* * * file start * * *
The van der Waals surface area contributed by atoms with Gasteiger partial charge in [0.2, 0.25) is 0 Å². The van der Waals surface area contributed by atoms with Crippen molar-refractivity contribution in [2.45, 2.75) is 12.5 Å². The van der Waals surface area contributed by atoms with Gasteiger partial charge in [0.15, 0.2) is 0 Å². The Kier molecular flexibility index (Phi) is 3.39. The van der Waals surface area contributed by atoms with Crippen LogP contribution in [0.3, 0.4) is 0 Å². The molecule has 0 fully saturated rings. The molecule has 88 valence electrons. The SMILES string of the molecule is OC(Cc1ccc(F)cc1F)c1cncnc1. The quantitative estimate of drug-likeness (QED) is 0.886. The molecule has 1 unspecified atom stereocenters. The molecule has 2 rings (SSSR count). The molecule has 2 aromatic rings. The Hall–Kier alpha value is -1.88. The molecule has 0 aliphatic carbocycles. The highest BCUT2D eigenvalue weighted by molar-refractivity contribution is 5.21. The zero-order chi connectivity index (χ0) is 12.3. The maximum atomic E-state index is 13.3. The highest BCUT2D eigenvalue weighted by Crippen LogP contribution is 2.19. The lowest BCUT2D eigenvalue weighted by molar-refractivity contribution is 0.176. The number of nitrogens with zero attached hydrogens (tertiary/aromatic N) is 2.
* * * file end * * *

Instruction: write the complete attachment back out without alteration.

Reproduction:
The van der Waals surface area contributed by atoms with Gasteiger partial charge in [0.2, 0.25) is 0 Å². The van der Waals surface area contributed by atoms with Crippen molar-refractivity contribution in [2.45, 2.75) is 12.5 Å². The van der Waals surface area contributed by atoms with Gasteiger partial charge in [0.15, 0.2) is 0 Å². The Kier molecular flexibility index (Phi) is 3.39. The van der Waals surface area contributed by atoms with Crippen LogP contribution in [0.3, 0.4) is 0 Å². The molecule has 0 fully saturated rings. The molecule has 88 valence electrons. The SMILES string of the molecule is OC(Cc1ccc(F)cc1F)c1cncnc1. The quantitative estimate of drug-likeness (QED) is 0.886. The molecule has 1 unspecified atom stereocenters. The molecule has 2 rings (SSSR count). The molecule has 2 aromatic rings. The Hall–Kier alpha value is -1.88. The molecule has 0 aliphatic carbocycles. The highest BCUT2D eigenvalue weighted by molar-refractivity contribution is 5.21. The zero-order chi connectivity index (χ0) is 12.3. The maximum atomic E-state index is 13.3. The highest BCUT2D eigenvalue weighted by Crippen LogP contribution is 2.19. The lowest BCUT2D eigenvalue weighted by molar-refractivity contribution is 0.176. The number of nitrogens with zero attached hydrogens (tertiary/aromatic N) is 2.